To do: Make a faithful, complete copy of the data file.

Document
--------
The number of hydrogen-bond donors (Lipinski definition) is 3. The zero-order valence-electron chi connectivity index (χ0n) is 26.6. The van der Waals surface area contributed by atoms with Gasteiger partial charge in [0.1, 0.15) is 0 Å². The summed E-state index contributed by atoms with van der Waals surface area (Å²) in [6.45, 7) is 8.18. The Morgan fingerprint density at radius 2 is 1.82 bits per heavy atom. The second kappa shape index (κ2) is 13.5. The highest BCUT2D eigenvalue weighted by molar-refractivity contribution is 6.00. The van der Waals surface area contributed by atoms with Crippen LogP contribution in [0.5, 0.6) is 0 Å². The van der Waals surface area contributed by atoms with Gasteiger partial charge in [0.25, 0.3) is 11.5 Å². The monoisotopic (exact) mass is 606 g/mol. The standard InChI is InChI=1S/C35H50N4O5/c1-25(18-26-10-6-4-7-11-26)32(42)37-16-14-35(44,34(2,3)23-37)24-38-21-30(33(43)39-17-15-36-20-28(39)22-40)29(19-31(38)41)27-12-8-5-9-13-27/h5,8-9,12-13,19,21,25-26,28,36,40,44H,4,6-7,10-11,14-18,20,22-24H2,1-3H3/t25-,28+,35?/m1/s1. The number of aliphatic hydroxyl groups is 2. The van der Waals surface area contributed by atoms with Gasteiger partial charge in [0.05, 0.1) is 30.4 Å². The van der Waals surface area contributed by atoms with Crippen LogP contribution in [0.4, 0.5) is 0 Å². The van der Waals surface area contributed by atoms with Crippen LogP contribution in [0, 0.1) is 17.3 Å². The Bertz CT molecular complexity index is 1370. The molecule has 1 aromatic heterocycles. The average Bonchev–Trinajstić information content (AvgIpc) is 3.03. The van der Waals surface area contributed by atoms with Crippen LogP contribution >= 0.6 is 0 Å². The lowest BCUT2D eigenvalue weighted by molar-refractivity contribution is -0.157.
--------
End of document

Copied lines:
The number of hydrogen-bond donors (Lipinski definition) is 3. The zero-order valence-electron chi connectivity index (χ0n) is 26.6. The van der Waals surface area contributed by atoms with Gasteiger partial charge in [0.1, 0.15) is 0 Å². The summed E-state index contributed by atoms with van der Waals surface area (Å²) in [6.45, 7) is 8.18. The Morgan fingerprint density at radius 2 is 1.82 bits per heavy atom. The second kappa shape index (κ2) is 13.5. The highest BCUT2D eigenvalue weighted by molar-refractivity contribution is 6.00. The van der Waals surface area contributed by atoms with Crippen LogP contribution in [0.5, 0.6) is 0 Å². The van der Waals surface area contributed by atoms with Gasteiger partial charge in [0.25, 0.3) is 11.5 Å². The monoisotopic (exact) mass is 606 g/mol. The standard InChI is InChI=1S/C35H50N4O5/c1-25(18-26-10-6-4-7-11-26)32(42)37-16-14-35(44,34(2,3)23-37)24-38-21-30(33(43)39-17-15-36-20-28(39)22-40)29(19-31(38)41)27-12-8-5-9-13-27/h5,8-9,12-13,19,21,25-26,28,36,40,44H,4,6-7,10-11,14-18,20,22-24H2,1-3H3/t25-,28+,35?/m1/s1. The number of aliphatic hydroxyl groups is 2. The van der Waals surface area contributed by atoms with Gasteiger partial charge in [0.05, 0.1) is 30.4 Å². The van der Waals surface area contributed by atoms with Crippen LogP contribution in [0.4, 0.5) is 0 Å². The van der Waals surface area contributed by atoms with Crippen LogP contribution in [0, 0.1) is 17.3 Å². The Bertz CT molecular complexity index is 1370. The molecule has 1 aromatic heterocycles. The average Bonchev–Trinajstić information content (AvgIpc) is 3.03. The van der Waals surface area contributed by atoms with Crippen LogP contribution >= 0.6 is 0 Å². The lowest BCUT2D eigenvalue weighted by molar-refractivity contribution is -0.157.